“Kids that are on their phones or on their tablets or computers or television are getting exposed to a lot … which is similar to saying, why don’t you have a cup of coffee and go to bed,” he said. “Parents would never do that, but they don’t realize that they’re doing a very similar thing by letting them be on electronics up until bedtime.”

Although it may be hard to avoid screens entirely, it’s recommended that parents give kids a digital curfew (an hour or two before bedtime), and ban devices from the bedroom while sleeping. If the phone has been used to wake up, an alarm clock can be substituted.

3. Establish nighttime routines

Good bedtime routines are also quite helpful, as they help us wind down and tell our bodies it’s time to sleep. For many kids, these routines include a bath or shower, bedtime reading (though not on an electronic device), and/or listening to relaxing music.

Cralle also suggests that kids be encouraged to discuss the positive things that happened that day. “Anything to end the day and associate bedtime with positivity would be wonderful,” she said. “It would really change our collective perspective on the whole sleep-going to bed kind of thing.”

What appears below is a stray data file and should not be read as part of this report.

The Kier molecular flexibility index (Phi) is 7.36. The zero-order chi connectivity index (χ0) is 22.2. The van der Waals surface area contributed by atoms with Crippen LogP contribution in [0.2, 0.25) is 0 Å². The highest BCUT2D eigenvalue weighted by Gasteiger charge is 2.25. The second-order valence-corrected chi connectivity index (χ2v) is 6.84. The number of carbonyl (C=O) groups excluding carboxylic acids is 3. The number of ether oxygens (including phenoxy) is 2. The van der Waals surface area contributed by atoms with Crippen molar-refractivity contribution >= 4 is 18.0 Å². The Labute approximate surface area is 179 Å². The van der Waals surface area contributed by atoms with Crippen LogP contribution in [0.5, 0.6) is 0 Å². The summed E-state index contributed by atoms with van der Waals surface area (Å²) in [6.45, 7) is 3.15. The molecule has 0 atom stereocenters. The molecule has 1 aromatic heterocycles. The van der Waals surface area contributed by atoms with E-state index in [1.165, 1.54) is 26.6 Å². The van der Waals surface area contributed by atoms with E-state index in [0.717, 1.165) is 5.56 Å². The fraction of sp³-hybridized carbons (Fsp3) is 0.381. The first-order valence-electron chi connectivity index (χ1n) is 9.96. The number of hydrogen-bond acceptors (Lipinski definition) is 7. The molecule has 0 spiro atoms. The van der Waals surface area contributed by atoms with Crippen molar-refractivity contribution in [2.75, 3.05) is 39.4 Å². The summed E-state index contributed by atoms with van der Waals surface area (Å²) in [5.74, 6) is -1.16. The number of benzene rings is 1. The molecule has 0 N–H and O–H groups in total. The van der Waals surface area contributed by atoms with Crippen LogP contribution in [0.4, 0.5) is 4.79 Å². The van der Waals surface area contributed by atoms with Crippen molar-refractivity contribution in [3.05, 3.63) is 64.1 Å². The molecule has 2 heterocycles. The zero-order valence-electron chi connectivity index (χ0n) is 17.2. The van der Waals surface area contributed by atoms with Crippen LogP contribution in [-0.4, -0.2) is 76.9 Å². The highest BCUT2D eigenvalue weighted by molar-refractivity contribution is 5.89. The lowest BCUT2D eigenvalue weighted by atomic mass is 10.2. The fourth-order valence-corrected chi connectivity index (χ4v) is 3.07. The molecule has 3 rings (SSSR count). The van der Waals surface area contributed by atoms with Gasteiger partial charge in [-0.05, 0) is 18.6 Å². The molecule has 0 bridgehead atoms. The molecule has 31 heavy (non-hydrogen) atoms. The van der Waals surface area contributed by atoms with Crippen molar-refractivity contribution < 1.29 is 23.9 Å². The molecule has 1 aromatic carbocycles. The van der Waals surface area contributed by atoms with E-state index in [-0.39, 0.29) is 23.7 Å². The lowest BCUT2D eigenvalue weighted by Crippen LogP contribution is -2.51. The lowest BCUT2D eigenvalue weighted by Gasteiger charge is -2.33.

Experts further recommend sticking to the same bedtime every night, at least within an hour, even if it’s not a school night. This keeps our internal clocks where they should be so that our bodies are ready to sleep when we are.

4. Lead by example and be an advocate for better sleep

In addition to the above, parents who want their kids to sleep well should lead by example says Canapari. “Showing good sleep hygiene, keeping their devices out of their rooms, and talking about how important good sleep is to them, in terms of their functioning and their success, is really valuable,” he said.

Parents should also check with their child’s pediatrician or a sleep expert if they suspect a sleep disorder, he added, although he believes these are relatively rare. “I’d say that on average, less than five percent of kids would have a diagnosable disorder.”

On a broader level, there are other things parents can do as well, like advocating for their kids if they’re getting too much homework or too many early morning sports practices.

Beyond this, parents — and the rest of us — can support later school start times for older kids in areas that haven’t implemented these. This, a trend that’s gained traction in recent years, is based on the fact that adolescents are biologically wired to stay up later than other age groups and must therefore sleep later. (Some say this is because they once needed to serve as sentinels.)

“It’s not just a matter of letting our kids sleep in because they’re lazy,” says Brown. “It’s based on their physiology, and will enhance their academic performance … schools that do this find increased attendance, decreased tardiness, and increased standardized test scores.”

“It’s a difficult thing to do,” he adds, “but I think it’s well worth looking into.”